Living Amongst Pavement No More: Where I Found A New York “Green Escape”
from Wildlife Promise
I have been to New York City a handful of times during my life, and each time, I see The City That Never Sleeps in a different light.
Recently, I traveled there to attend the opening of PS41 Greenwich Village School’s green roof. The historic area of Greenwich Village is an area that I have visited before, but had never experienced through this particular lens: I saw kids living in a pavement world. I saw parents walking their kids to school every morning down 7th Ave. with taxis rushing by. I saw kids eating their breakfast while their moms and dads hustled them across busy streets.
None of this is really a surprise—I know that kids grow up in big cities—but what I didn’t really stop to ever think about, was, well…the obvious: what it really means for kids to grow up in big cities.
I do not have kids of my own, but I do have a one-year-old niece, and seeing New York this way really made me think about how this was a normal day for these kids. I couldn’t imagine growing up in the city, and all I kept asking myself as I stood by and watched the morning commute was, “Where do these kids play? Where do they venture out for that ‘green escape’ for the afternoon?”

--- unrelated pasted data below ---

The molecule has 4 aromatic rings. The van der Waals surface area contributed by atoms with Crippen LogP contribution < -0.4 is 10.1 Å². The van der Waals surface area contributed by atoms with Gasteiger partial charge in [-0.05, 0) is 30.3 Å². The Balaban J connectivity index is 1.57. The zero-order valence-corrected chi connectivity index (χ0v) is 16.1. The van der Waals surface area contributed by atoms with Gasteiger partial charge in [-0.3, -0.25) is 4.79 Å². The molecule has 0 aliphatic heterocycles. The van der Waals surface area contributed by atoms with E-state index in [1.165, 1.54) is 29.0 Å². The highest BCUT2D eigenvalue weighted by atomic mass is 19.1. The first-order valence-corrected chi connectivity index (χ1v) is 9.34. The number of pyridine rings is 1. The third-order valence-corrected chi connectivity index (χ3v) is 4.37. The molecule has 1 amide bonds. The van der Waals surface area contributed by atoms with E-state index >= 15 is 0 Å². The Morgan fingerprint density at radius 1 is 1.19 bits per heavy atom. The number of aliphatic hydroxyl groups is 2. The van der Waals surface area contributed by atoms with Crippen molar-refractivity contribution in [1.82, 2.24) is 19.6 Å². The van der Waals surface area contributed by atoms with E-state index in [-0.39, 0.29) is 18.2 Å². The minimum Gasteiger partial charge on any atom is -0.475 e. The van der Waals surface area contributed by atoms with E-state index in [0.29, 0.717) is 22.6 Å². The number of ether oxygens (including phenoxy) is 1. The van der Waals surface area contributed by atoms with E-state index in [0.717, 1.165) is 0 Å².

At PS41, I found my answer: There’s no room on the ground? No problem! We’ll put it on the roof.Green roofs are not a new thing, but what PS41 has accomplished is nothing short of remarkable. They have given students (and teachers and parents, for that matter), an environmentally-friendly place to live and learn—and inspire change.
PS41 is packed between shops, parking garages and sky scrapers, but the kids that I saw on that roof had escaped from the pavement and hustle of the New York I had always known. I too, found myself not wanting to leave the roof.This trip to NYC and PS41 taught me that it is possible to create a green learning environment, so kids can have access to the fun and enjoyment of the natural world. I can’t wait to see which school will be next at creating a “green escape” for their students!